“I wish I had white skin,” my three year-old daughter said, swinging breezily at the park.

Gulp. “Why do you say that, Sweetheart?” I asked, outwardly calm but inwardly exclaiming, Shit! What do I do with this?

“Because all of the friends at school have white skin.” Very matter-of-factly.


I think about race a lot, both professionally and personally, and perhaps more than the average person. I work as a professor teaching race-related literature classes and grew up as a “brown-skinned white girl,” as France Winddance Twine has called mixed race girls raised in white households and predominantly white communities. I remember as a preschooler myself in the 1970s telling my teacher that I wished I had long, blonde hair (and presumably pale skin) and, though I’m embarrassed to admit this deep-seated desire I held at the time, pastel underwear. So I wasn’t entirely surprised that my daughter, the beautifully brown-skinned child of her mixed race father and I, would develop feelings similar to those I’d had as a child, given the predominantly white school she attended.

But so soon? And how did she internalize the idea that dark skin is undesirable when she hasn’t been a TV watcher and has been celebrated with Doc McStuffins and brown baby dolls?

Fast forward to five:

“I love my brown skin,” she tells her gymnastics teacher one day, but on another day this boisterous girl turns timid around her brown paternal grandfather and great grandmother. Or she hides behind her father’s back when she meets other brown skinned kids at the park. He tells me she seems afraid of black people and that she needs to know she “comes from this,” as well as from whiteness.

I’m feeling defensive, like my choice to live in the town I chose and have my daughter attend a Catholic school is being called into question because it effectively surrounds her with whiteness. And the cultural critic in me is nagging behind this more visceral maternal response. “Wait a minute. What do you mean, ‘She needs to know she comes from this’?” Not until later, when my maternal angst is temporarily calmed, can I tease out the implications of this remark. No, I don’t want to raise my daughter to believe she “comes from blackness and whiteness” as if they are some geographical location we can visit in time and space, as if they are a location where all of this cultural coding and conditioning just is and therefore makes sense, as if this ephemeral blackness and whiteness she “contains” could be pinned down to the pseudo-science of racialized blood or moral character.

What I want her to know is that she comes from people. These people love her and she needn’t be afraid of them because of the various colors of their skin. By extension, she needn’t fear people she meets in the world simply because of their skin; if there are people to fear in the world—and there certainly are—it’s because of their actions, not their appearance.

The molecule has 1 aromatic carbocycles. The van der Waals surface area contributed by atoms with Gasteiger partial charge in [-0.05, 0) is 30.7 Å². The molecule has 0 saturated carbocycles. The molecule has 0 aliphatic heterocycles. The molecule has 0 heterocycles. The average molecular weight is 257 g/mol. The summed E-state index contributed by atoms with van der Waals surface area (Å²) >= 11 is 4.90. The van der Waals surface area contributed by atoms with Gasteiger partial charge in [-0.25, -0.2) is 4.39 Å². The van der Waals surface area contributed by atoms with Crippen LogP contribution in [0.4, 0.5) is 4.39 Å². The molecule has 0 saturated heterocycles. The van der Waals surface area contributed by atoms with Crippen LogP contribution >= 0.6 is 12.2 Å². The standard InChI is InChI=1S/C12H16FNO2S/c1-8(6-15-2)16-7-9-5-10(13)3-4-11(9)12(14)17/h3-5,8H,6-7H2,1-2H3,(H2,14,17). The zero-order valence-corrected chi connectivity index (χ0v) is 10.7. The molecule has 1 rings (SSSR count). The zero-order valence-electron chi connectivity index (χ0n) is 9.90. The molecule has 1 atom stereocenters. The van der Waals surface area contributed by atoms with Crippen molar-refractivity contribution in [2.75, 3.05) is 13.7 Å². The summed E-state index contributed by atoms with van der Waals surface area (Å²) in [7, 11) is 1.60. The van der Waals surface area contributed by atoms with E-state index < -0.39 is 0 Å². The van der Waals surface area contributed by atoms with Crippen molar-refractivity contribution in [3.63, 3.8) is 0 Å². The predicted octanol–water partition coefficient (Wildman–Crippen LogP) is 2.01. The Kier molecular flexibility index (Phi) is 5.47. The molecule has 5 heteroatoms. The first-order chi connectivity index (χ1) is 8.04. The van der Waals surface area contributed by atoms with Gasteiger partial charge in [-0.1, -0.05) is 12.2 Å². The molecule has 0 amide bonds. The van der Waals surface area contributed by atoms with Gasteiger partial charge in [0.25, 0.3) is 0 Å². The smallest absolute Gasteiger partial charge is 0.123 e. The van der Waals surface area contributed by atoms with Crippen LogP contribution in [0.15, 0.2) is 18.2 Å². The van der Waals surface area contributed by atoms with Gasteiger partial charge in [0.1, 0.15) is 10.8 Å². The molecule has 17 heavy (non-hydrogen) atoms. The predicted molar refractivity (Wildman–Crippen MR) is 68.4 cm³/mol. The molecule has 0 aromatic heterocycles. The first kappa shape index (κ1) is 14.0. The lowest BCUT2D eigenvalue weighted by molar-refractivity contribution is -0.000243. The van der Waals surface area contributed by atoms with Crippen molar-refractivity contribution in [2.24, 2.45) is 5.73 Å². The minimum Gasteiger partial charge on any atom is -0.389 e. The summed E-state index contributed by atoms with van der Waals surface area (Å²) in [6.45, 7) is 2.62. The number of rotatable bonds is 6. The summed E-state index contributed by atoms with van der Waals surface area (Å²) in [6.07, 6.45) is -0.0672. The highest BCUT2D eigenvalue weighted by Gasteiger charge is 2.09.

When I talked to her about “black people” after talking to her father, she stopped me. “Black people?” she asked, and I knew she was imagining someone the color of her tennis shoes or the car ahead of us. Having preferred more literalness with descriptions of people, I’ve always talked to my daughter about our brown skin and others with brown skin; even white people aren’t the color of notebook paper but more variations of sand and tan. I’ve challenged her when she describes the peach colored crayon as “skin color,” and I’ve asked her to hand me a skin colored crayon, holding out my hand to indicate I mean a certain shade of brown. I point out the people she considers having “white skin” don’t look like that peach-colored crayon or summer day clouds.

To her question, I replied, “I think that’s a confusing term, too, but that’s a term used for people who look like your Grappa and even your dad and me.” Although many people find my daughter hard to peg, usually asking if she’s from India, I’m sure there will be times when she’ll be called black as well.

We know racialized terms are used to classify people; unfortunately, these terms are also used to define and often limit people. We know white power and privilege exist. We know racism exists. We know unspeakable things have been done in the name of these realities. We know, too, that black triumph against these atrocities also exists. Black people have done amazing things throughout history. So have white people. Black people have also done some terrible things, as white people have, and in these statements, I’m not forgetting the power that’s coextensive with whiteness in the United States and elsewhere. Still, these terrible acts that have been (and continue to be) done are the acts of people, performed in the name and game of race, even when their ideologies become institutionalized to the point that we forget their original presence at the root of injustice.

I would rather my daughter come to the realization that race is an imperfect and often detrimental way of talking about perceived differences, whether these are biological (like skin color) or socio-cultural (like language use) and that these differences don’t map neatly onto so-called racial lines. Nor can these differences be equated with anything inherent, including a person’s worth, potential, intelligence, character, behavior, or proclivity for violence and therefore worthiness of our fear.